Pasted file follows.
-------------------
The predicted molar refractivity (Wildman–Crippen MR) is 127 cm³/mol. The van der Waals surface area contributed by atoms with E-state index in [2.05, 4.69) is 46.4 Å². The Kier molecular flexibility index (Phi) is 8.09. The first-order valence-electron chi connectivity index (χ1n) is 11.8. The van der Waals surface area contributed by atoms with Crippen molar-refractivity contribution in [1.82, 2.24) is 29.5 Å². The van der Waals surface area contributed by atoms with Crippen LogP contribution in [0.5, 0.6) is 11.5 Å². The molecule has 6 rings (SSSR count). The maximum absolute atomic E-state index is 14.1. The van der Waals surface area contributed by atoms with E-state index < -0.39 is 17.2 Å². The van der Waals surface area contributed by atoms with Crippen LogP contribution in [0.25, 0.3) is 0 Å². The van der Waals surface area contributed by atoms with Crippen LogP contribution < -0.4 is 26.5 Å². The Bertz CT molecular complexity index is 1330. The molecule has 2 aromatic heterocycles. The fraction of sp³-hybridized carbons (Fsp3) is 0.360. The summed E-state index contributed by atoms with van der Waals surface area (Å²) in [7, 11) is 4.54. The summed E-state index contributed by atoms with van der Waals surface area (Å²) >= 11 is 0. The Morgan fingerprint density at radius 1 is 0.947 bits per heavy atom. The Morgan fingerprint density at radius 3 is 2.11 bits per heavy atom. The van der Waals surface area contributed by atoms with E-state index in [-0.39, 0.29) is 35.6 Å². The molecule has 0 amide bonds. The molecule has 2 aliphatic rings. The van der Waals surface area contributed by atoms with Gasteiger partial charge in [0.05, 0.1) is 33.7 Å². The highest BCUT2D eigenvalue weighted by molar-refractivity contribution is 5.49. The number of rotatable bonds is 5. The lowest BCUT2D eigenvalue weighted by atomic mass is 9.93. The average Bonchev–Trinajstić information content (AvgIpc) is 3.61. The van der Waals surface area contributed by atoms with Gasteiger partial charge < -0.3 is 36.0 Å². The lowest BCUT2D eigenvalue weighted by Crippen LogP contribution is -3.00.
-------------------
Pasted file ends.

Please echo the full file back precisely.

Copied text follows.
The predicted molar refractivity (Wildman–Crippen MR) is 127 cm³/mol. The van der Waals surface area contributed by atoms with E-state index in [2.05, 4.69) is 46.4 Å². The Kier molecular flexibility index (Phi) is 8.09. The first-order valence-electron chi connectivity index (χ1n) is 11.8. The van der Waals surface area contributed by atoms with Crippen molar-refractivity contribution in [1.82, 2.24) is 29.5 Å². The van der Waals surface area contributed by atoms with Crippen LogP contribution in [0.5, 0.6) is 11.5 Å². The molecule has 6 rings (SSSR count). The maximum absolute atomic E-state index is 14.1. The van der Waals surface area contributed by atoms with E-state index < -0.39 is 17.2 Å². The van der Waals surface area contributed by atoms with Crippen LogP contribution in [0.25, 0.3) is 0 Å². The van der Waals surface area contributed by atoms with Crippen LogP contribution < -0.4 is 26.5 Å². The Bertz CT molecular complexity index is 1330. The molecule has 2 aromatic heterocycles. The fraction of sp³-hybridized carbons (Fsp3) is 0.360. The summed E-state index contributed by atoms with van der Waals surface area (Å²) in [7, 11) is 4.54. The summed E-state index contributed by atoms with van der Waals surface area (Å²) >= 11 is 0. The Morgan fingerprint density at radius 1 is 0.947 bits per heavy atom. The Morgan fingerprint density at radius 3 is 2.11 bits per heavy atom. The van der Waals surface area contributed by atoms with E-state index in [-0.39, 0.29) is 35.6 Å². The molecule has 0 amide bonds. The molecule has 2 aliphatic rings. The van der Waals surface area contributed by atoms with Gasteiger partial charge in [0.05, 0.1) is 33.7 Å². The highest BCUT2D eigenvalue weighted by molar-refractivity contribution is 5.49. The number of rotatable bonds is 5. The lowest BCUT2D eigenvalue weighted by atomic mass is 9.93. The average Bonchev–Trinajstić information content (AvgIpc) is 3.61. The van der Waals surface area contributed by atoms with Gasteiger partial charge < -0.3 is 36.0 Å². The lowest BCUT2D eigenvalue weighted by Crippen LogP contribution is -3.00.